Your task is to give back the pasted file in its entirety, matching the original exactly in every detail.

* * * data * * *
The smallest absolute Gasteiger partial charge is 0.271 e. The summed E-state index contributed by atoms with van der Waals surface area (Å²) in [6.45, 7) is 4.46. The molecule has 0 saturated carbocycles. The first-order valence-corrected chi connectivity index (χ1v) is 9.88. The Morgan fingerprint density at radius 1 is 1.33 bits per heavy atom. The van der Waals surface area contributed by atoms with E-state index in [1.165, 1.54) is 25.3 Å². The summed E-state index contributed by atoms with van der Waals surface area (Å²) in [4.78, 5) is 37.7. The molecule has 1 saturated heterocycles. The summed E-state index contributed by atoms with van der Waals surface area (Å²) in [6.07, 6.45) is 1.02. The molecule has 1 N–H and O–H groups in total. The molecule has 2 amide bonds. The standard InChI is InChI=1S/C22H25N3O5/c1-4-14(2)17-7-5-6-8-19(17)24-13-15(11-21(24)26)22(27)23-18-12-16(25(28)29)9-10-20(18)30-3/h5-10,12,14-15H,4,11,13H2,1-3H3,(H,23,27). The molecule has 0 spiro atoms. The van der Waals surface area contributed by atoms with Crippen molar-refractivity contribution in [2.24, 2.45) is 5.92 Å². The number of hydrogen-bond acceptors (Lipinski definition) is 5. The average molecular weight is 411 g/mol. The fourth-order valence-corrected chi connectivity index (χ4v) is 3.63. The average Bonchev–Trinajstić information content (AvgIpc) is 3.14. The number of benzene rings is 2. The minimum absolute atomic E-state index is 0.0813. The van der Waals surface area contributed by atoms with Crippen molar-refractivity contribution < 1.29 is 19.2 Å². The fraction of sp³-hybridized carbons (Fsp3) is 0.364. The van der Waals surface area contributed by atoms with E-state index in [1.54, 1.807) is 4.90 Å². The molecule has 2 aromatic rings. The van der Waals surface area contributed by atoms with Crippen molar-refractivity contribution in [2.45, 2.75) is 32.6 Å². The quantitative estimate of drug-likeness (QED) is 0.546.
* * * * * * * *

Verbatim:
The smallest absolute Gasteiger partial charge is 0.271 e. The summed E-state index contributed by atoms with van der Waals surface area (Å²) in [6.45, 7) is 4.46. The molecule has 0 saturated carbocycles. The first-order valence-corrected chi connectivity index (χ1v) is 9.88. The Morgan fingerprint density at radius 1 is 1.33 bits per heavy atom. The van der Waals surface area contributed by atoms with E-state index in [1.165, 1.54) is 25.3 Å². The summed E-state index contributed by atoms with van der Waals surface area (Å²) in [4.78, 5) is 37.7. The molecule has 1 saturated heterocycles. The summed E-state index contributed by atoms with van der Waals surface area (Å²) in [6.07, 6.45) is 1.02. The molecule has 1 N–H and O–H groups in total. The molecule has 2 amide bonds. The standard InChI is InChI=1S/C22H25N3O5/c1-4-14(2)17-7-5-6-8-19(17)24-13-15(11-21(24)26)22(27)23-18-12-16(25(28)29)9-10-20(18)30-3/h5-10,12,14-15H,4,11,13H2,1-3H3,(H,23,27). The molecule has 0 spiro atoms. The van der Waals surface area contributed by atoms with Crippen molar-refractivity contribution in [2.24, 2.45) is 5.92 Å². The number of hydrogen-bond acceptors (Lipinski definition) is 5. The average molecular weight is 411 g/mol. The fourth-order valence-corrected chi connectivity index (χ4v) is 3.63. The average Bonchev–Trinajstić information content (AvgIpc) is 3.14. The number of benzene rings is 2. The minimum absolute atomic E-state index is 0.0813. The van der Waals surface area contributed by atoms with Crippen molar-refractivity contribution < 1.29 is 19.2 Å². The fraction of sp³-hybridized carbons (Fsp3) is 0.364. The van der Waals surface area contributed by atoms with E-state index in [1.54, 1.807) is 4.90 Å². The molecule has 2 aromatic rings. The van der Waals surface area contributed by atoms with Crippen molar-refractivity contribution in [2.45, 2.75) is 32.6 Å². The quantitative estimate of drug-likeness (QED) is 0.546.